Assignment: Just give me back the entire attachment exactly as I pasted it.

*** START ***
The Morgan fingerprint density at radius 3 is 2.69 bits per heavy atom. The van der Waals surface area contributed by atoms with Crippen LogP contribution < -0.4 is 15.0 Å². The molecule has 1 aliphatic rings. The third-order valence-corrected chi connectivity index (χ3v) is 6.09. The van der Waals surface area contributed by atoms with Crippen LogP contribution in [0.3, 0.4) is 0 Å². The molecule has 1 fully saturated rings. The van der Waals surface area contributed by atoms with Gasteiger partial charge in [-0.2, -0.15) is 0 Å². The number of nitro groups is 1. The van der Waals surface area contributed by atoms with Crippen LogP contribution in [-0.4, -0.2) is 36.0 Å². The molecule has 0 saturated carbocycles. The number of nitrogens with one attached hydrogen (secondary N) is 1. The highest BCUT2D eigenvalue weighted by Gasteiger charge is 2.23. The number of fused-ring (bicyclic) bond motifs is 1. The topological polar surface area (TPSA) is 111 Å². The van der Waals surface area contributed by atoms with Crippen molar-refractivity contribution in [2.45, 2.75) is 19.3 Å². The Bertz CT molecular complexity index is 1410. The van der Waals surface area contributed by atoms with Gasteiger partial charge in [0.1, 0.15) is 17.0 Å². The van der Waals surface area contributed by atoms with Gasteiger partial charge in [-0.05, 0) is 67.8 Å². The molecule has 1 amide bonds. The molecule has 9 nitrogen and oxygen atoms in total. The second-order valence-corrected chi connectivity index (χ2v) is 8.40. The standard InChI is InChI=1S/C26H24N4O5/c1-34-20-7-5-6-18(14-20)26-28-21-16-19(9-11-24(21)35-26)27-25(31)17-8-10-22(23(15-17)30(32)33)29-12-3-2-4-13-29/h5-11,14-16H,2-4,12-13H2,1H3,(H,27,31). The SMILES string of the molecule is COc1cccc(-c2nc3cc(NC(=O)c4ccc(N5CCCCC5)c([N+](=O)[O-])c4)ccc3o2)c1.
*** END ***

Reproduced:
The Morgan fingerprint density at radius 3 is 2.69 bits per heavy atom. The van der Waals surface area contributed by atoms with Crippen LogP contribution < -0.4 is 15.0 Å². The molecule has 1 aliphatic rings. The third-order valence-corrected chi connectivity index (χ3v) is 6.09. The van der Waals surface area contributed by atoms with Crippen LogP contribution in [0.3, 0.4) is 0 Å². The molecule has 1 fully saturated rings. The van der Waals surface area contributed by atoms with Gasteiger partial charge in [-0.2, -0.15) is 0 Å². The number of nitro groups is 1. The van der Waals surface area contributed by atoms with Crippen LogP contribution in [-0.4, -0.2) is 36.0 Å². The molecule has 0 saturated carbocycles. The number of nitrogens with one attached hydrogen (secondary N) is 1. The highest BCUT2D eigenvalue weighted by Gasteiger charge is 2.23. The number of fused-ring (bicyclic) bond motifs is 1. The topological polar surface area (TPSA) is 111 Å². The van der Waals surface area contributed by atoms with Crippen molar-refractivity contribution in [2.45, 2.75) is 19.3 Å². The Bertz CT molecular complexity index is 1410. The van der Waals surface area contributed by atoms with Gasteiger partial charge in [0.1, 0.15) is 17.0 Å². The van der Waals surface area contributed by atoms with Gasteiger partial charge in [-0.05, 0) is 67.8 Å². The molecule has 1 amide bonds. The molecule has 9 nitrogen and oxygen atoms in total. The second-order valence-corrected chi connectivity index (χ2v) is 8.40. The standard InChI is InChI=1S/C26H24N4O5/c1-34-20-7-5-6-18(14-20)26-28-21-16-19(9-11-24(21)35-26)27-25(31)17-8-10-22(23(15-17)30(32)33)29-12-3-2-4-13-29/h5-11,14-16H,2-4,12-13H2,1H3,(H,27,31). The SMILES string of the molecule is COc1cccc(-c2nc3cc(NC(=O)c4ccc(N5CCCCC5)c([N+](=O)[O-])c4)ccc3o2)c1.